Christmas Under Fire

By: Michelle Karl
ONE


Cally Roslin stepped out of the small airplane and shivered as a blast of icy northern wind cut through the dampness in the air. It seemed to slice into her heavy winter coat and snow pants and cling to her skin like a layer of frost. She’d experienced a Canadian winter before, but the late December temperatures in Toronto had felt nothing like this introduction to the climate of northern British Columbia. It made her miss the dry warmth of her homeland, the Kingdom of Amar. She clutched the edges of her puffy jacket’s hood around her face to keep her cheeks from taking the full brunt of the cold and gripped the railing with her other hand. The thick glove she wore squished against the metal, and she had to squint to keep her eyes open as she descended the metal staircase to the tarmac.

She sighed in relief as she reached the bottom step. An attendant wearing an airport ID badge quickly ushered her inside the main building—which was the only building for passengers, as far as she could see. Cally had checked out the website for the Rocky North Regional Airport before boarding the tiny aircraft in Vancouver for the second leg of her journey, and so she’d expected the rural, unsecured facility to be small and sparse. But she hadn’t realized how sparse until seeing it with her own eyes.

The terminal consisted of one open concourse with a few benches, vending machines, workstations and two side rooms marked as Gate One and Gate Two. The waiting areas for these looked about as large and exciting as her dentist’s office—which was to say, not at all. She saw no other passengers and only one other attendant working behind a service desk. At least the place was clean and warm, with bright lighting to counterbalance the diminishing daylight outside and a selection of garish Christmas decorations to celebrate the season. Despite only being around four o’clock in the afternoon, the sun looked ready to call it quits for the day.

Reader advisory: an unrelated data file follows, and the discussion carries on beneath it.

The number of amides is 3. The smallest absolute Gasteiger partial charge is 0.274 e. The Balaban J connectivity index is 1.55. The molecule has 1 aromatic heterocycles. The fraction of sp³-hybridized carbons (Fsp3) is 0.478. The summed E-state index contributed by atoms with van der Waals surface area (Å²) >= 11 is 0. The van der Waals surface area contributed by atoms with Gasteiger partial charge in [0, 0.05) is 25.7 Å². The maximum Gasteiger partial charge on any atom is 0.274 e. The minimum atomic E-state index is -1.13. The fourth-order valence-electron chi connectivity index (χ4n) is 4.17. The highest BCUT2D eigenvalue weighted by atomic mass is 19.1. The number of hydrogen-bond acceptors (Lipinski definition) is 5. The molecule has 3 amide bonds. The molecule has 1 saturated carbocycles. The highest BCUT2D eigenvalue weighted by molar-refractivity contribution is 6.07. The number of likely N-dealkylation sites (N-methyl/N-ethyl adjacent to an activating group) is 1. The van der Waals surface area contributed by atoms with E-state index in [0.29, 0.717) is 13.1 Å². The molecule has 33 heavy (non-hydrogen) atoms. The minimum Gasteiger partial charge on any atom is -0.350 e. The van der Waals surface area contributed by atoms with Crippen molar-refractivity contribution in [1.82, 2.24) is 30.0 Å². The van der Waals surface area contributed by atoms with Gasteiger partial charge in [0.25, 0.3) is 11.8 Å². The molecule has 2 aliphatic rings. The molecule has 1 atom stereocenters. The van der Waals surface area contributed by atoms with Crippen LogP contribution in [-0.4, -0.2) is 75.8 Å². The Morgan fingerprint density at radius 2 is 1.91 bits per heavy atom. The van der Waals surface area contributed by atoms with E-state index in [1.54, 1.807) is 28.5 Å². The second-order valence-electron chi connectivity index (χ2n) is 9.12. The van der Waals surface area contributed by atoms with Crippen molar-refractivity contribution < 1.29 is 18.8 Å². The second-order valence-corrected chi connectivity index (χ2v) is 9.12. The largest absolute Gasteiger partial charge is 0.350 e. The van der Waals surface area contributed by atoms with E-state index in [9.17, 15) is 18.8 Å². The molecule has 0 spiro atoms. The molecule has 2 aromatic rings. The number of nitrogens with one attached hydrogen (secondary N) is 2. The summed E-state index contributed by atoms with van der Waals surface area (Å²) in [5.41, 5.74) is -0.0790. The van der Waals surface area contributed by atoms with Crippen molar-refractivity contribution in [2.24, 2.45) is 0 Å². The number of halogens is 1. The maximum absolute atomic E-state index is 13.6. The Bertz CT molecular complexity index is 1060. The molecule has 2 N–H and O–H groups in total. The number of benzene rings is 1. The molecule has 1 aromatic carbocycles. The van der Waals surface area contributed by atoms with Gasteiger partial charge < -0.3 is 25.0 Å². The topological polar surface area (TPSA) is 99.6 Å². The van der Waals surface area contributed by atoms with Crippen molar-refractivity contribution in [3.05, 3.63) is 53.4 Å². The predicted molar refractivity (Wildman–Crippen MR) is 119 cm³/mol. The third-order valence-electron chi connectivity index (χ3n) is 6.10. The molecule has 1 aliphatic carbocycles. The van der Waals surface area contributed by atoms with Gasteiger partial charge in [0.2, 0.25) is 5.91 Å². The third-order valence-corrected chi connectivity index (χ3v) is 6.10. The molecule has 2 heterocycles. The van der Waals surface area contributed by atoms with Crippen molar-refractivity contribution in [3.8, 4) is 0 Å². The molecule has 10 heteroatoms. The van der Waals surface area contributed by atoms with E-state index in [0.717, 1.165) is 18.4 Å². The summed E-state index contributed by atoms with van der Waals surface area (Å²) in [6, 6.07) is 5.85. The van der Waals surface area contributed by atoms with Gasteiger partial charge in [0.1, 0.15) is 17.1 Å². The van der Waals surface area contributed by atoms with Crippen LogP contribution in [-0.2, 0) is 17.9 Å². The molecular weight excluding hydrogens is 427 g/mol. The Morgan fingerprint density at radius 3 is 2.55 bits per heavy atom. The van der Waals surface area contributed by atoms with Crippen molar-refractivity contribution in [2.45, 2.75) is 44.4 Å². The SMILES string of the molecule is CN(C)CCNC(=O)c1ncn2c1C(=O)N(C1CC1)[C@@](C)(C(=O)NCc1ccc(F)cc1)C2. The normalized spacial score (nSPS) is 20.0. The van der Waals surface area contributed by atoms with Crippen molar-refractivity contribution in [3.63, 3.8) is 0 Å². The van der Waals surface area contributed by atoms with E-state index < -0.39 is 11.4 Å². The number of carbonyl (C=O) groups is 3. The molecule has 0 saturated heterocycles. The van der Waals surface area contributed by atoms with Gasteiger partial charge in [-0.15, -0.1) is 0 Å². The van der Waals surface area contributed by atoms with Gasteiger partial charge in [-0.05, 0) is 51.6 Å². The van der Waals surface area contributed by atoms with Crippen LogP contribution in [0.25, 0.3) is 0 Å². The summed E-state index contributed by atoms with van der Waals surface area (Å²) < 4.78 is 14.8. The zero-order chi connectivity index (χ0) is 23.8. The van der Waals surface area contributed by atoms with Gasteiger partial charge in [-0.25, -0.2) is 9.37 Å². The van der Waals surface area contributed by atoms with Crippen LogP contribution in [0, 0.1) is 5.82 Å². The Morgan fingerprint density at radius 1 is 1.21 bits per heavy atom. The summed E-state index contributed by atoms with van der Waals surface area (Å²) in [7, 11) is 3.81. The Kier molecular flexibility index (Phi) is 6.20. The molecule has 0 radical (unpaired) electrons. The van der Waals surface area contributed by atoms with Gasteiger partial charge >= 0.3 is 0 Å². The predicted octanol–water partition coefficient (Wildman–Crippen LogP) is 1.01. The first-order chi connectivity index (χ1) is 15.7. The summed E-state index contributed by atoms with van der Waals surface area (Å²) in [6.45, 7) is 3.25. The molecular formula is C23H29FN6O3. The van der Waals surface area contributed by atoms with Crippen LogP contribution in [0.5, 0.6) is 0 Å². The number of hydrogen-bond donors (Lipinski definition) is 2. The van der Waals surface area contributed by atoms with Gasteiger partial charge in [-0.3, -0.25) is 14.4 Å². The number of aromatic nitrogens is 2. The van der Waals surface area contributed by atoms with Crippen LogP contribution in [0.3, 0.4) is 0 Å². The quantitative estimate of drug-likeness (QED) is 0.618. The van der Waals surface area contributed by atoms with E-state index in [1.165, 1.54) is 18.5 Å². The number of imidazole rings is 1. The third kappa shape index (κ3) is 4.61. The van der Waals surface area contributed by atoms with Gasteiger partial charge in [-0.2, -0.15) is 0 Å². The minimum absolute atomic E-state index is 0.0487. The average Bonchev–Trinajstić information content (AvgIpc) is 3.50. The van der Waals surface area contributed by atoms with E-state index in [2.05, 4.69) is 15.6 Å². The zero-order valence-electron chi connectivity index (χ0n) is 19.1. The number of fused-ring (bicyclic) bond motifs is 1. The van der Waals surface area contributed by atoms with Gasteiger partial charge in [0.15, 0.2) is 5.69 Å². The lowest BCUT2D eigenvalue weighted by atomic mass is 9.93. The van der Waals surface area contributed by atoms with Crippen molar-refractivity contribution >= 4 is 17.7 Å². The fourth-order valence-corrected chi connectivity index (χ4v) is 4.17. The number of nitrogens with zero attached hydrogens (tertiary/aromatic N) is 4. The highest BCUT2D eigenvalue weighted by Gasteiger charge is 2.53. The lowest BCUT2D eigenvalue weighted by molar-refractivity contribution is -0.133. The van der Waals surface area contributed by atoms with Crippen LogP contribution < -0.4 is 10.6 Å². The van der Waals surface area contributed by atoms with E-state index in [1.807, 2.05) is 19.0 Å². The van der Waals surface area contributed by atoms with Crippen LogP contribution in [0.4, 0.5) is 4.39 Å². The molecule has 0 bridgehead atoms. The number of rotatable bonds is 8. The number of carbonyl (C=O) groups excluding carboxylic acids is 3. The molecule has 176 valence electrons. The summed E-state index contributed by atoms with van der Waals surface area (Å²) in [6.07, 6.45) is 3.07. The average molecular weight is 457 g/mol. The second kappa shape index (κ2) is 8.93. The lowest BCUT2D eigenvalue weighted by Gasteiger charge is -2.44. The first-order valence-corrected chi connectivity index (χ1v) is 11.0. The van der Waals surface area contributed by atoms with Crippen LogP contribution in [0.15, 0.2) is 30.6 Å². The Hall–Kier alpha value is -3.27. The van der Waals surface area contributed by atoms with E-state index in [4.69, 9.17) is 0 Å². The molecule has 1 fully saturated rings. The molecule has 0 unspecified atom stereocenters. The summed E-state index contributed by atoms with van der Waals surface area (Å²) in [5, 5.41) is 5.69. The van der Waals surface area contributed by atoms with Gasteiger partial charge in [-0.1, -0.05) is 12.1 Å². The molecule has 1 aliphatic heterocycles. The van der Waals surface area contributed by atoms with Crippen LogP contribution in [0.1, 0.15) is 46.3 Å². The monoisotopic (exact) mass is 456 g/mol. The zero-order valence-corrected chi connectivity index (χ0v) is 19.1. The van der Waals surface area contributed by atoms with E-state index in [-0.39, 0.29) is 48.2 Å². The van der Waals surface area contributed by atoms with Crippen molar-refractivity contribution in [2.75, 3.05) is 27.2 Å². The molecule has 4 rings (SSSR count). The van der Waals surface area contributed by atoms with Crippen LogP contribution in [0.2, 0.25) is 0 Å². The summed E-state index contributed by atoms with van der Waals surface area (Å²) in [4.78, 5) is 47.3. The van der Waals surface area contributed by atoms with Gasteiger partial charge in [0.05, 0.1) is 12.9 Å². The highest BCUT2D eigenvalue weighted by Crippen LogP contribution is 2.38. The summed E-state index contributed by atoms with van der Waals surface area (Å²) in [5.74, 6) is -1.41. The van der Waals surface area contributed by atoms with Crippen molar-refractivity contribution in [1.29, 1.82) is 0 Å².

Cold, dark and a little lonely. It’s what I wanted, isn’t it?

Cally scanned the room a second time. In an email exchange, her local friend, Ellen, whose wedding Cally had used as an excuse to get away from her life in Amar for a little while, had mentioned that a Royal Canadian Mounted Police officer would be arriving to chauffeur her to a rental cabin in Fort Mason. The cozy place was to be her home for the next two weeks or so until the wedding, and she was looking forward to spending Christmas with her friend and finally having some blessed respite from everyone and everything else back home.

Cally had also received official communications from the RCMP before leaving for Canada, but was trying not to think much of it. The message had called her a foreign dignitary and said she’d been assigned a personal concierge for the duration of her trip, a federal law enforcement officer who she assumed was the same person Ellen had mentioned would be playing chauffeur.

But standing in the nearly empty terminal, Cally felt a twinge of relief at the absence of anyone waiting for her. She was no dignitary, and certainly not deserving of any special attention. Yes, she technically belonged to Amar’s royal bloodline, but her claim to the throne was so distant that it barely counted. Back home, it afforded her the lowest possible level of privilege, in the sense of a title and special designation on official forms and documents like her passport—and it got her into certain special events on the guest list—but she lived an average, everyday life. Especially after the sudden death of her husband eighteen months ago in a tragic car accident.

These days, she spent most of her time taking on freelance graphic design projects and binge-watching home renovation shows, in an attempt to hide inside her small apartment and avoid unwanted advice and “help” from her overbearing family. Not that the strategy worked most of the time. They’d never approved of her marrying Esai, a non-Amaran she’d met as a university student, in the first place. She couldn’t recall the last time she’d gone a full night without her mother or another relative phoning to tell her what she should do now that she was “free” and “back on the market.” She’d tried to explain how much their words hurt, but they either ignored her pleas or refused to understand. Some days she almost missed the rigid schedule and isolation of Amar’s compulsory year of military service.

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